Quinn could be firm, but he was also open. His strategy for effecting change was not to build walls, but to generate dialogue. He was a consummate people person who talked to everyone. Parish staff remember that there was always someone waiting to talk with him at the parish office. And if no one was there, he would call someone to go have coffee or lunch. His strategy for healing division was to get people talking– with him, and across the parish. It took time, but the result was a unified parish community.
Quinn wanted the parish to be generous in helping with people’s needs. He formed the program ECHO – Eulalia Community Helping Others, providing a food pantry, secondhand clothing exchange, cribs for expectant mothers, job search support. He wanted Eulalia to be a caring community. He himself was a model of selfless generosity. An oft-told story provides an example. He never spent money on himself, getting his clothes second-hand. One winter, his coat was so frayed that a parishioner bought him a new one. A week later he was back to wearing the old one. When asked about it, he admitted he had given the new one to a homeless man who came to the door and needed a coat.
Many people who knew Bill Quinn personally have said that the Quinn Center is the only thing he would be happy to have his name on. As a start-up strategy, the name provided direction. Ten years later, the operational model of the Center has become much more articulated. His name and his active presence remain no less an inspiration.
The logo the Center has adopted and now formalized in a graphic design is in the spirit of Quinn as well. In the early years, the Center had no funding independent from the parish budget. But people working in the Center gradually came to recognize a pattern: even when there was no money, program goals somehow were accomplished with unexpected resources. We began to understand it as a “loaves and fishes” phenomenon, after the Gospel story in Luke & Mathew. When Jesus, after teaching a large crowd on a hillside, told the disciples to give the people something to eat, all they could come up with was 5 loaves of bread and two fish, in the hands of a young boy. Jesus blessed the food, and had the disciples distribute it. Thousands were fed, and much was left over.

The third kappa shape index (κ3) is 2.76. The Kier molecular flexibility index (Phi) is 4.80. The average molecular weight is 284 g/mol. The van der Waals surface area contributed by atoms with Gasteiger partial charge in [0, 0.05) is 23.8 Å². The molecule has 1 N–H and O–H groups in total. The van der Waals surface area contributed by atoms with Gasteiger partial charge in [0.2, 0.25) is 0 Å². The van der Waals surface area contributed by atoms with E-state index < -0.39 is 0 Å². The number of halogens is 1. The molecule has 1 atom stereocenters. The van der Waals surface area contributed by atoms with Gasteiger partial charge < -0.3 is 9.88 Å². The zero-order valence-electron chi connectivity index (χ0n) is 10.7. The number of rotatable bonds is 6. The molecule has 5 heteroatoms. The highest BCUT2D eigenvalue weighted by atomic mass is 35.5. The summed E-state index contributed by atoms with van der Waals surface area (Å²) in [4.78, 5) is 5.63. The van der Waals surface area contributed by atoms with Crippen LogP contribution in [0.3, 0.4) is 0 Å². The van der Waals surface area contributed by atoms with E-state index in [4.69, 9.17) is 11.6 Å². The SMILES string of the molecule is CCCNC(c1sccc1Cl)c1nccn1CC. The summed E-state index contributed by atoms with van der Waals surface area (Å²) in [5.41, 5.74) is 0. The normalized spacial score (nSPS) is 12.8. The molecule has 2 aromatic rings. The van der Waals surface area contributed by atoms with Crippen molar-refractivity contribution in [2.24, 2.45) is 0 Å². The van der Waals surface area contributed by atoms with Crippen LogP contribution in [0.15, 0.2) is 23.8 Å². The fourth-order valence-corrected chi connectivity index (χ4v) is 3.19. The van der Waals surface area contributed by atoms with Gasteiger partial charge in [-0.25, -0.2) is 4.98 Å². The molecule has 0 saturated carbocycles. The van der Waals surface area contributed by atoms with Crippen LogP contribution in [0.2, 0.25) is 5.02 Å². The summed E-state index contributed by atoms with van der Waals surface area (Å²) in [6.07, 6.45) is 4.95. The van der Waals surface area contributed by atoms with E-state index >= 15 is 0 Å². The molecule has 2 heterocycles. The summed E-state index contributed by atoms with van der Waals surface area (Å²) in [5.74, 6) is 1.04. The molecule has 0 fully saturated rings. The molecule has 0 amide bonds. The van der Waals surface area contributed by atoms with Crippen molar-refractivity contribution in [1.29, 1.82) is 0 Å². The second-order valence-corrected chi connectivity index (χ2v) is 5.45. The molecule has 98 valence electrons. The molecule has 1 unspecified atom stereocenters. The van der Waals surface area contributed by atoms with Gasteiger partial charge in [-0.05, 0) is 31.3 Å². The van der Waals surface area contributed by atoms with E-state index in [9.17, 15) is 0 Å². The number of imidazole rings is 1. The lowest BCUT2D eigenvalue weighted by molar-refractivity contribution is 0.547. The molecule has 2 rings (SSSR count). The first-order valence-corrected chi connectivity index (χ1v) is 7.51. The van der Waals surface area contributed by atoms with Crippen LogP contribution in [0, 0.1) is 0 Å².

Many stories over the last ten years fit this pattern from the Gospel. A favorite story of mine: One Tuesday, an outside group that had volunteered to provide food for the Soup Kitchen called late in the afternoon to say they would be unable to fulfill their commitment. While staff were worriedly trying to come up with an alternative, the phone rang. It was the director of catering at Buona Beef saying they had just had a catering order cancelled, and asking if the Center could use the food. A “coincidence”? Hardly. I have to believe that so much of the success of the Quinn Center is doing what the Lord asks, and having faith in Him to multiply our few loaves and fishes. I would say that the Center’s current distribution of over 400 food baskets every Tuesday demonstrates the power of faith pictured in that logo.
Remember -- The name is the mission. The logo is the strategy. And the miracle we have all been part of is the Quinn Center 10 years later.
Congratulations and a big Thank You to Gabriel Lara and Kristen Mighty and everyone whose hands and heart have made the Quinn Center what it is today.